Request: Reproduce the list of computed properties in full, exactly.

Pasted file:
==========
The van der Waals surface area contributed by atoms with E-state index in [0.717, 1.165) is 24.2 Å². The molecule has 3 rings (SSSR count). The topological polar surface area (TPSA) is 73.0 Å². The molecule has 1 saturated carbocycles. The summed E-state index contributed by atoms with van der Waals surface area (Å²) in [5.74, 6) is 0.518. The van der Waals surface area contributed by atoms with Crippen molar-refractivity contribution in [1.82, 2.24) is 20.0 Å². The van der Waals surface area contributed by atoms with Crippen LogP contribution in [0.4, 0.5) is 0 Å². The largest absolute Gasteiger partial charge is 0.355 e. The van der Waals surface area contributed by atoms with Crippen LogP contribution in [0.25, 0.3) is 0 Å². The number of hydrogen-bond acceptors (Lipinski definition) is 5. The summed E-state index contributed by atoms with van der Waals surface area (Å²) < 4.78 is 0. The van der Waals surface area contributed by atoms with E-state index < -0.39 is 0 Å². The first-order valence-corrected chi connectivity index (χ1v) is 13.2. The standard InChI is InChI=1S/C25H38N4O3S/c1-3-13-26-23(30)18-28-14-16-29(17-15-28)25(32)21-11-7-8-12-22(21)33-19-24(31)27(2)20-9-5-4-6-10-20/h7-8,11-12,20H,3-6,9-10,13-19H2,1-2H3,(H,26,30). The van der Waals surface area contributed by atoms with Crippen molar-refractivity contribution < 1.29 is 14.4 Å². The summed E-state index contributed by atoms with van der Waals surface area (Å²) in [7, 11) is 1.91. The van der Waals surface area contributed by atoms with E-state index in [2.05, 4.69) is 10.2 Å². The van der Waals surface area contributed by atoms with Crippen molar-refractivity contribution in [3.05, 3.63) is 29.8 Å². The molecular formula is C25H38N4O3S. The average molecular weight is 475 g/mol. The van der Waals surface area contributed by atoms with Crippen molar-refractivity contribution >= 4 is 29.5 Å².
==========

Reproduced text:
The van der Waals surface area contributed by atoms with E-state index in [0.717, 1.165) is 24.2 Å². The molecule has 3 rings (SSSR count). The topological polar surface area (TPSA) is 73.0 Å². The molecule has 1 saturated carbocycles. The summed E-state index contributed by atoms with van der Waals surface area (Å²) in [5.74, 6) is 0.518. The van der Waals surface area contributed by atoms with Crippen molar-refractivity contribution in [1.82, 2.24) is 20.0 Å². The van der Waals surface area contributed by atoms with Crippen LogP contribution in [0.4, 0.5) is 0 Å². The largest absolute Gasteiger partial charge is 0.355 e. The van der Waals surface area contributed by atoms with Crippen LogP contribution in [0.25, 0.3) is 0 Å². The number of hydrogen-bond acceptors (Lipinski definition) is 5. The summed E-state index contributed by atoms with van der Waals surface area (Å²) < 4.78 is 0. The van der Waals surface area contributed by atoms with E-state index < -0.39 is 0 Å². The first-order valence-corrected chi connectivity index (χ1v) is 13.2. The standard InChI is InChI=1S/C25H38N4O3S/c1-3-13-26-23(30)18-28-14-16-29(17-15-28)25(32)21-11-7-8-12-22(21)33-19-24(31)27(2)20-9-5-4-6-10-20/h7-8,11-12,20H,3-6,9-10,13-19H2,1-2H3,(H,26,30). The van der Waals surface area contributed by atoms with Crippen molar-refractivity contribution < 1.29 is 14.4 Å². The summed E-state index contributed by atoms with van der Waals surface area (Å²) in [7, 11) is 1.91. The van der Waals surface area contributed by atoms with E-state index in [2.05, 4.69) is 10.2 Å². The van der Waals surface area contributed by atoms with Crippen molar-refractivity contribution in [3.05, 3.63) is 29.8 Å². The molecular formula is C25H38N4O3S. The average molecular weight is 475 g/mol. The van der Waals surface area contributed by atoms with Crippen molar-refractivity contribution >= 4 is 29.5 Å².